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The Science of Nature

, 103:12 | Cite as

First description of a fossil chamaeleonid from Greece and its relevance for the European biogeographic history of the group

  • Georgios L. GeorgalisEmail author
  • Andrea Villa
  • Massimo Delfino
Original Paper

Abstract

The fossil record of Chamaeleonidae is very scarce and any new specimen is therefore considered important for our understanding of the evolutionary and biogeographic history of the group. New specimens from the early Miocene of Aliveri (Evia Island), Greece constitute the only fossils of these lizards from southeastern Europe. Skull roofing material is tentatively attributed to the Czech species Chamaeleo cf. andrusovi, revealing a range extension for this taxon, whereas tooth-bearing elements are described as indeterminate chamaeleonids. The Aliveri fossils rank well among the oldest known reptiles from Greece, provide evidence for the dispersal routes of chameleons out of Africa towards the European continent and, additionally, imply strong affinities with coeval chamaeleonids from Central Europe.

Keywords

Chamaeleonidae Squamata Miocene Biogeography Aliveri 

Notes

Acknowledgments

We are grateful to Wilma Wessels (University of Utrecht) and Hans de Bruijn (University of Utrecht) for the extended loan of the specimens. Walter Joyce (University of Fribourg), Dimitris Kostopoulos (Aristotle University of Thessaloniki), George Koufos (Aristotle University of Thessaloniki) and Zbigniew Szyndlar (Institute of Systematics and Evolution of Animals, Polish Academy of Sciences, Krakow) provided important comments that improved the manuscript. Andrej Čerňanský (Museum für Naturkunde, Berlin) and three anonymous reviewers gave significant input that enhanced the quality of the paper. Gaetano Pitruzzella prepared the interpretative drawing of UU AL 3501 showed in Fig. 1. Project supported by Fondi di Ateneo (ex 60 %) 2013–2014 dell’ Università di Torino and Generalitat de Catalunya (2014 SGR 416 GRC). Access to the collections of the Muséum national d’Histoire naturelle, Paris, has been made possible thanks to a Synthesys grant (FR-TAF-5007) to AV. GLG acknowledges travel funding from the University of Fribourg.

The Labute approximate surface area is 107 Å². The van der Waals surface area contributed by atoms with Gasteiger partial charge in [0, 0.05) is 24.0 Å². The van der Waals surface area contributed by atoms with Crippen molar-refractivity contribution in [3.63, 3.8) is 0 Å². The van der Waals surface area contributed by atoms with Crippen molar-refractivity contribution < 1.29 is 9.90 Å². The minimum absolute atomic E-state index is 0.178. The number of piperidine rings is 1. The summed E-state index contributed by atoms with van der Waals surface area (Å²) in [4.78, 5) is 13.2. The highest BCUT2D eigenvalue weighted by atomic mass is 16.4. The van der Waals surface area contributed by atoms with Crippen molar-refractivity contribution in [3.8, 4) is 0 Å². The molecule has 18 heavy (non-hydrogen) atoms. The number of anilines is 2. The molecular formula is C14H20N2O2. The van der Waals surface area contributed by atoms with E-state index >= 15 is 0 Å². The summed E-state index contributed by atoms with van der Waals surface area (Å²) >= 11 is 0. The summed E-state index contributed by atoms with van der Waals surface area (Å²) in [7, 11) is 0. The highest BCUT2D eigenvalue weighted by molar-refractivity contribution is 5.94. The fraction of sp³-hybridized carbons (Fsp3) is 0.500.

Supplementary material

114_2016_1336_MOESM1_ESM.pdf (101 kb)
ESM 1 (PDF 101 kb)

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Copyright information

© Springer-Verlag Berlin Heidelberg 2016

Authors and Affiliations

  • Georgios L. Georgalis
    • 1
    • 2
    Email author
  • Andrea Villa
    • 2
  • Massimo Delfino
    • 2
    • 3
  1. 1.Department of GeosciencesUniversity of Fribourg/FreiburgFribourgSwitzerland
  2. 2.Dipartimento di Scienze della TerraUniversità di TorinoTorinoItaly
  3. 3.Institut Català de Paleontologia Miquel CrusafontUniversitat Autònoma de BarcelonaBarcelonaSpain

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